given subject, accompanied by individual student, teacher, and school questionnaires.
The surveyed students are usually 9 or 10, 13 or 14, and 17 or 18 years
Aside from a 35 country reading literacy study operating from Hamburg,
Germany, IEA is now preparing for its third international mathematics and
science study. This study, which begins field research in 1993, will involve
over 25 countries.
The scope of IEA research includes thousands of randomly sampled students
by grade level in hundreds of schools and at least two classrooms per grade
within a school. When all questionnaire data are merged into one file,
it is possible to evaluate the impact of school and teacher resources on
student achievement after controlling for varying student characteristics.
Besides measures of school and teacher resources and process variables
that measure how well teachers teach, IEA uses opportunity-to-learn measures
that indicate whether students have been given the chance to study a certain
topic. Indicators of the opportunity to learn for a country measure the
qualities of a curriculum while achievement scores measure the actual results.
In addition, IEA offers longitudinal components and in-depth case studies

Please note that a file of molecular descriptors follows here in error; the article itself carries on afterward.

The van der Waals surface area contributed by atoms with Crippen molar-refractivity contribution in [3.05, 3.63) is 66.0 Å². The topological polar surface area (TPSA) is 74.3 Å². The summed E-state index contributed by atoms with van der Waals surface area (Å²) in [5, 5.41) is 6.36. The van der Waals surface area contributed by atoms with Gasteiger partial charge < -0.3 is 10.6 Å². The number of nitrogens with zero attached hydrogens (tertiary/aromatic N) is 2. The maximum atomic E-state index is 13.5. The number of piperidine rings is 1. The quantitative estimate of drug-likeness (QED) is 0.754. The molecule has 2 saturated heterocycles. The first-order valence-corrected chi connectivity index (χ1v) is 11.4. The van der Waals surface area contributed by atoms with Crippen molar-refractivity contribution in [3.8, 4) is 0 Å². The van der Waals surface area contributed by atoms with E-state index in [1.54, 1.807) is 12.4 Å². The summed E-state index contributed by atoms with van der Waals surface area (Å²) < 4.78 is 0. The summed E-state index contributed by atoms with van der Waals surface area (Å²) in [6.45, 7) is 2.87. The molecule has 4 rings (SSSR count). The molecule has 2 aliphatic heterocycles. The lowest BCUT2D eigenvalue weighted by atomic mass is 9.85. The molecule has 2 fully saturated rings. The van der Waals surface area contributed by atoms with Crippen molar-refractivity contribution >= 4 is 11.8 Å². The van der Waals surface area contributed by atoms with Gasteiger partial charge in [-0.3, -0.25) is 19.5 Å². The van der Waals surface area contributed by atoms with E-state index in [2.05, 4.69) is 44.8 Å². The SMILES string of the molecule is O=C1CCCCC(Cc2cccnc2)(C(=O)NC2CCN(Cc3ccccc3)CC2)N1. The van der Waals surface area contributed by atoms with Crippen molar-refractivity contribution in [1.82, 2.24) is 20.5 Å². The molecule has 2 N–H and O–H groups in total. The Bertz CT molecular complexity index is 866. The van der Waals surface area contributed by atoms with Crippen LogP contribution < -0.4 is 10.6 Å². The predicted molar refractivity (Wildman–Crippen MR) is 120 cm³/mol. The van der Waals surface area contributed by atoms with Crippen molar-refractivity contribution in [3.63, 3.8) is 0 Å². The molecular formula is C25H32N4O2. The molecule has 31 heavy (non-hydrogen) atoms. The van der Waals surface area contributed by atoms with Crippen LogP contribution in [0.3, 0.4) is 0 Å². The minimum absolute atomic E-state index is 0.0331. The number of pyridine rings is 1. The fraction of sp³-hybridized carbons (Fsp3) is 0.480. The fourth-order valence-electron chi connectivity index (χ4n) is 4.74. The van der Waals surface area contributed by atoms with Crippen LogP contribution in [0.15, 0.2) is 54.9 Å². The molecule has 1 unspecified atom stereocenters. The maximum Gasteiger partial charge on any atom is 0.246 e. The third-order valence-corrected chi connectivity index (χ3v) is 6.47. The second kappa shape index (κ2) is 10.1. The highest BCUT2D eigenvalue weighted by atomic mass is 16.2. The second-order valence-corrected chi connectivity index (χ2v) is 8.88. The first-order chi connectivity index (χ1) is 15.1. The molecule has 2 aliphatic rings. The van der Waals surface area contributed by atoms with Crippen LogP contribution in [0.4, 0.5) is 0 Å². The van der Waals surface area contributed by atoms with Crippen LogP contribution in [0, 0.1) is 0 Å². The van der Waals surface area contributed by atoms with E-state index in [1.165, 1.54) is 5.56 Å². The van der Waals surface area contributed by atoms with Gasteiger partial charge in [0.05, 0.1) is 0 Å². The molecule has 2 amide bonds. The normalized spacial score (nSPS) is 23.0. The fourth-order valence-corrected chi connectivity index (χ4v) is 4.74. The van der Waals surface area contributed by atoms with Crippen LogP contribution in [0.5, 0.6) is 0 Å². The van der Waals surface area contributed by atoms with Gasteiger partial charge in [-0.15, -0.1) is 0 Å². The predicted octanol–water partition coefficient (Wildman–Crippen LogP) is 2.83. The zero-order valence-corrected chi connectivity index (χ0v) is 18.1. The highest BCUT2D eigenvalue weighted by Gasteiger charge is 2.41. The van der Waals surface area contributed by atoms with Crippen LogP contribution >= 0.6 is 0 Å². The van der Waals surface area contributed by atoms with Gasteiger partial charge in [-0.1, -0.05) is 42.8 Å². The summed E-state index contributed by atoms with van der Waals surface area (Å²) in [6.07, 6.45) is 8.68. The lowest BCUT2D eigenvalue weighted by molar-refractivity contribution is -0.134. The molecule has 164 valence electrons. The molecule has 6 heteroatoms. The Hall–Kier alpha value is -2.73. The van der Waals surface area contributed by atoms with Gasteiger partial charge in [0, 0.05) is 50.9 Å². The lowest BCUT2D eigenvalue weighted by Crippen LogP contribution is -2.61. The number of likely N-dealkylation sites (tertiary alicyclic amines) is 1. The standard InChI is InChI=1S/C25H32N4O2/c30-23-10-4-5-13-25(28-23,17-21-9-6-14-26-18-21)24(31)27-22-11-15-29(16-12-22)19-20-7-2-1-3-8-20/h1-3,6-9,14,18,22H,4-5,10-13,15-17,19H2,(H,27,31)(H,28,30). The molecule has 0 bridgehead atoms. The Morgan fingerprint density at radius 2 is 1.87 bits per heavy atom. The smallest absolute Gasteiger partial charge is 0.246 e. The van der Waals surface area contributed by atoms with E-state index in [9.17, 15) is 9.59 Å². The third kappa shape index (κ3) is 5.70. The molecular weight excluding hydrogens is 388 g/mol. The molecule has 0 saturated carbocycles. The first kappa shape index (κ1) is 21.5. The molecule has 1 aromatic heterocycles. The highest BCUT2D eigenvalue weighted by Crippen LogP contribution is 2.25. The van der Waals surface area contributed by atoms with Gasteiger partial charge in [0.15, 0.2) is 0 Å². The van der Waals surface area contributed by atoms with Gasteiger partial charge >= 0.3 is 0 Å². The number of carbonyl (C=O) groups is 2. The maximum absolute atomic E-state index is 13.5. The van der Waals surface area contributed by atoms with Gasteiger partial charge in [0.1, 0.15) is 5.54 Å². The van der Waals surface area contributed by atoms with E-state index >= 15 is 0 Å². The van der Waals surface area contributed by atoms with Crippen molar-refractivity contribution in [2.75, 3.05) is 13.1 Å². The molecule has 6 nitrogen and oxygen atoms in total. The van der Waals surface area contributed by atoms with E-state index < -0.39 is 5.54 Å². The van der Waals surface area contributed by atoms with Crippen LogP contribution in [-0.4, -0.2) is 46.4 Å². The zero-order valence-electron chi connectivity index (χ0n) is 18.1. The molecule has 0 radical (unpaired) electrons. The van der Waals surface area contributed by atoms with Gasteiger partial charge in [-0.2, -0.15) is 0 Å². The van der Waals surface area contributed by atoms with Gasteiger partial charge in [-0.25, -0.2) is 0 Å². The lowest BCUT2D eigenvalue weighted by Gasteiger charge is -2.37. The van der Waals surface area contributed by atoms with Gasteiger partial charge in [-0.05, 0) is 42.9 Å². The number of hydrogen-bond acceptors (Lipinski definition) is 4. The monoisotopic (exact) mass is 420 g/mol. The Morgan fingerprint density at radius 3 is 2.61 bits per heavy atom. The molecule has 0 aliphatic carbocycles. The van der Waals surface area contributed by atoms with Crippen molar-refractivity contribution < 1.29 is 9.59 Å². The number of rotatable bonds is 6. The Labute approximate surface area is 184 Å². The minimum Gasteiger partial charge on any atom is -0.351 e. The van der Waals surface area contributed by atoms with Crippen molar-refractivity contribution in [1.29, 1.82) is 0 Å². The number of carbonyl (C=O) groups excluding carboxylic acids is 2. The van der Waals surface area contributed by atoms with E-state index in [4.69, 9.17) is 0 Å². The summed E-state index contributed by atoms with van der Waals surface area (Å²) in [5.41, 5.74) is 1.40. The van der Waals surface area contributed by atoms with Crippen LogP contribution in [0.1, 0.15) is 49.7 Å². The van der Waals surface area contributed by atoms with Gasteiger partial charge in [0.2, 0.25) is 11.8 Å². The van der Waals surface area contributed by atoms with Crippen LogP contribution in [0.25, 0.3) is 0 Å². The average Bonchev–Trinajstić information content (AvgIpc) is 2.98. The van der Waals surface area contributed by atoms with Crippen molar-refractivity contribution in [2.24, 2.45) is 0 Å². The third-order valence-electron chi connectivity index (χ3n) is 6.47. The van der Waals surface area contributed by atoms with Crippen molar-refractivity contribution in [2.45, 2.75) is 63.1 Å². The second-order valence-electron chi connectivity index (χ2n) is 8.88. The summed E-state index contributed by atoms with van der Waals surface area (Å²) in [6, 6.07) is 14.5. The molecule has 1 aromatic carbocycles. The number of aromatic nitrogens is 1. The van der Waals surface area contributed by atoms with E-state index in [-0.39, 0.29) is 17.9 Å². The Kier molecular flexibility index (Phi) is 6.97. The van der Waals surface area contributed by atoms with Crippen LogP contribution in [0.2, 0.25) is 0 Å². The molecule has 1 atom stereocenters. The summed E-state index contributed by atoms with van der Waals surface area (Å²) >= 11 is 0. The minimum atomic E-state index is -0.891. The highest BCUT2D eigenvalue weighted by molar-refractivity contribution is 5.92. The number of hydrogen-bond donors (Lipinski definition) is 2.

on specific sub-samples (for example, classroom processes, performance
testing) as possible options that nations can choose when they select the
grade levels they want to study.
WHAT SPECIAL STUDIES DOES IEA UNDERTAKE?
Aside from the four recurring studies, other smaller international studies
are undertaken periodically as needs arise. Current examples include:
o a 21-country, computer education study that looks at how computer
technology is changing school instruction. The participating countries
are Austria, Belgium, Canada, China, Finland, France, Federal Republic
of Germany, Greece, Holland, Hungary, Hong Kong, India, Israel, Italy,
Japan, Luxembourg, New Zealand, Portugal, Singapore, Switzerland, and U.S.A.
o a 13-country study that examines pre-primary early child care and
education services to learn what is happening to young children worldwide
before they enter the formal school setting. The participating countries
are Belgium, China, Federal Republic of Germany, Finland, Hong Kong, Hungary,
Italy, Kenya, Nigeria, Philippines, Portugal, Thailand, and U.S.A.
WHAT ELSE DOES IEA DO?
In addition to publishing international comparisons for each completed
study, IEA provides bulletins on topics raised during IEA research, a semi-annual
newsletter, and a guidebook containing information about the IEA international
research network found among member countries.
Periodically, IEA sponsors conferences on issue-related topics and the
organization carries out secondary analysis on its own data sets comparing
trends over studies and more generally mapping school outcomes worldwide.
For more information about IEA, write to:
Bill Loxley, IEA Executive Director,
SVO, Sweelinckplein 14,
2517 GK The Hague, The Netherlands.
FAX: (31-070) 360 9951
Burnstein, L., ed. (forthcoming). The Second International Mathematics
Study: Volume III; Oxford, England: Pergamon Press.
Gorman, T. et al. eds. 1988. The IEA Study of Written Composition I.
Oxford, England: Pergamon Press.
Postlethwaite, N.; Wiley, D. eds. (forthcoming). The Second International
Science Study: Volume II. Oxford, England: Pergamon Press.
Robitaille, D.; Garden, R. 1989. The IEA Study of Mathematics II. Oxford,
England: Pergamon Press.